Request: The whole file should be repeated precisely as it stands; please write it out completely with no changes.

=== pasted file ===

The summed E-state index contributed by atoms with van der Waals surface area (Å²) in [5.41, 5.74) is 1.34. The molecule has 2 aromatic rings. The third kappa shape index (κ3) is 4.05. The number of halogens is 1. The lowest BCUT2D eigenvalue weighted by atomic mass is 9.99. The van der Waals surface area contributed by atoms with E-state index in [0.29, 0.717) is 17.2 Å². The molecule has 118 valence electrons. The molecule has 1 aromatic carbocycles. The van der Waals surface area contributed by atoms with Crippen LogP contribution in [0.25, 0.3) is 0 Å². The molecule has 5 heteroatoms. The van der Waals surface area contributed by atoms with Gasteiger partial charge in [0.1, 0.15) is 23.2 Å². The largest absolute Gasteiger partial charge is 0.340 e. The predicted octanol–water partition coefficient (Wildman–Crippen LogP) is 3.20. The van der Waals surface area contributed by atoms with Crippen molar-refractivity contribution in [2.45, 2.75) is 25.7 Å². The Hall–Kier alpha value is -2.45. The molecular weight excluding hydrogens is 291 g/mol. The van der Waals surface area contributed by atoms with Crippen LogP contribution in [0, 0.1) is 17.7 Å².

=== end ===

The summed E-state index contributed by atoms with van der Waals surface area (Å²) in [5.41, 5.74) is 1.34. The molecule has 2 aromatic rings. The third kappa shape index (κ3) is 4.05. The number of halogens is 1. The lowest BCUT2D eigenvalue weighted by atomic mass is 9.99. The van der Waals surface area contributed by atoms with E-state index in [0.29, 0.717) is 17.2 Å². The molecule has 118 valence electrons. The molecule has 1 aromatic carbocycles. The van der Waals surface area contributed by atoms with Crippen LogP contribution in [0.25, 0.3) is 0 Å². The molecule has 5 heteroatoms. The van der Waals surface area contributed by atoms with Gasteiger partial charge in [0.1, 0.15) is 23.2 Å². The largest absolute Gasteiger partial charge is 0.340 e. The predicted octanol–water partition coefficient (Wildman–Crippen LogP) is 3.20. The van der Waals surface area contributed by atoms with Crippen molar-refractivity contribution in [2.45, 2.75) is 25.7 Å². The Hall–Kier alpha value is -2.45. The molecular weight excluding hydrogens is 291 g/mol. The van der Waals surface area contributed by atoms with Crippen LogP contribution in [0, 0.1) is 17.7 Å².